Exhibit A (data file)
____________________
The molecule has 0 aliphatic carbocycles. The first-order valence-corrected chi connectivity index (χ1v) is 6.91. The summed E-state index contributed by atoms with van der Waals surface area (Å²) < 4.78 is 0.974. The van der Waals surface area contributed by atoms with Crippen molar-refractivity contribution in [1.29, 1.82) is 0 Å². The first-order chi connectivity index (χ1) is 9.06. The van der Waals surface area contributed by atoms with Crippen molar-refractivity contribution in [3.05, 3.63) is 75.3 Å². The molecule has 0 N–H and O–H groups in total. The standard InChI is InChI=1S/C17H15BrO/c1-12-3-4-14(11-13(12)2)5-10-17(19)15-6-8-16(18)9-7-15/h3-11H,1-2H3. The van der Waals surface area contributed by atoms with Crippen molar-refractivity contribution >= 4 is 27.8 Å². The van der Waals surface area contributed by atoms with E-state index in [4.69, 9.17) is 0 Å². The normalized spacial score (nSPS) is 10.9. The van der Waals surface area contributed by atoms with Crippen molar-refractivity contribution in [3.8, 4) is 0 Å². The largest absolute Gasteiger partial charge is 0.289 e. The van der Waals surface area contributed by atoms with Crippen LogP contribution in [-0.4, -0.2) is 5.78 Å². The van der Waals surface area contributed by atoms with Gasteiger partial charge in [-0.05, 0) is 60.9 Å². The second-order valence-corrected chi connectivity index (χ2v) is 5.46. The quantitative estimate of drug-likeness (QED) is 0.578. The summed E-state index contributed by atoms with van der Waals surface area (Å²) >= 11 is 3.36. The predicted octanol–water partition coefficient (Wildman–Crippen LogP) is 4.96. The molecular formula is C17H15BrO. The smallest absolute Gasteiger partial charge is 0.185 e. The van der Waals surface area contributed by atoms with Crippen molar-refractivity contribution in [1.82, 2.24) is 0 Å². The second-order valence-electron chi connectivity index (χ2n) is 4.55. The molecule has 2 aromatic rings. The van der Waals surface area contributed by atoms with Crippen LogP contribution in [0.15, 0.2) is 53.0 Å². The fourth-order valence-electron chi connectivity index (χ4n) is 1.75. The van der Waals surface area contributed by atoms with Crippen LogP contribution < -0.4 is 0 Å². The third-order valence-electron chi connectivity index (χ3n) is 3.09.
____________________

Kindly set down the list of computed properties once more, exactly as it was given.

The molecule has 0 aliphatic carbocycles. The first-order valence-corrected chi connectivity index (χ1v) is 6.91. The summed E-state index contributed by atoms with van der Waals surface area (Å²) < 4.78 is 0.974. The van der Waals surface area contributed by atoms with Crippen molar-refractivity contribution in [1.29, 1.82) is 0 Å². The first-order chi connectivity index (χ1) is 9.06. The van der Waals surface area contributed by atoms with Crippen molar-refractivity contribution in [3.05, 3.63) is 75.3 Å². The molecule has 0 N–H and O–H groups in total. The standard InChI is InChI=1S/C17H15BrO/c1-12-3-4-14(11-13(12)2)5-10-17(19)15-6-8-16(18)9-7-15/h3-11H,1-2H3. The van der Waals surface area contributed by atoms with Crippen molar-refractivity contribution >= 4 is 27.8 Å². The van der Waals surface area contributed by atoms with E-state index in [4.69, 9.17) is 0 Å². The normalized spacial score (nSPS) is 10.9. The van der Waals surface area contributed by atoms with Crippen molar-refractivity contribution in [3.8, 4) is 0 Å². The largest absolute Gasteiger partial charge is 0.289 e. The van der Waals surface area contributed by atoms with Crippen LogP contribution in [-0.4, -0.2) is 5.78 Å². The van der Waals surface area contributed by atoms with Gasteiger partial charge in [-0.05, 0) is 60.9 Å². The second-order valence-corrected chi connectivity index (χ2v) is 5.46. The quantitative estimate of drug-likeness (QED) is 0.578. The summed E-state index contributed by atoms with van der Waals surface area (Å²) >= 11 is 3.36. The predicted octanol–water partition coefficient (Wildman–Crippen LogP) is 4.96. The molecular formula is C17H15BrO. The smallest absolute Gasteiger partial charge is 0.185 e. The van der Waals surface area contributed by atoms with Crippen molar-refractivity contribution in [1.82, 2.24) is 0 Å². The second-order valence-electron chi connectivity index (χ2n) is 4.55. The molecule has 2 aromatic rings. The van der Waals surface area contributed by atoms with Crippen LogP contribution in [0.15, 0.2) is 53.0 Å². The fourth-order valence-electron chi connectivity index (χ4n) is 1.75. The van der Waals surface area contributed by atoms with Crippen LogP contribution < -0.4 is 0 Å². The third-order valence-electron chi connectivity index (χ3n) is 3.09.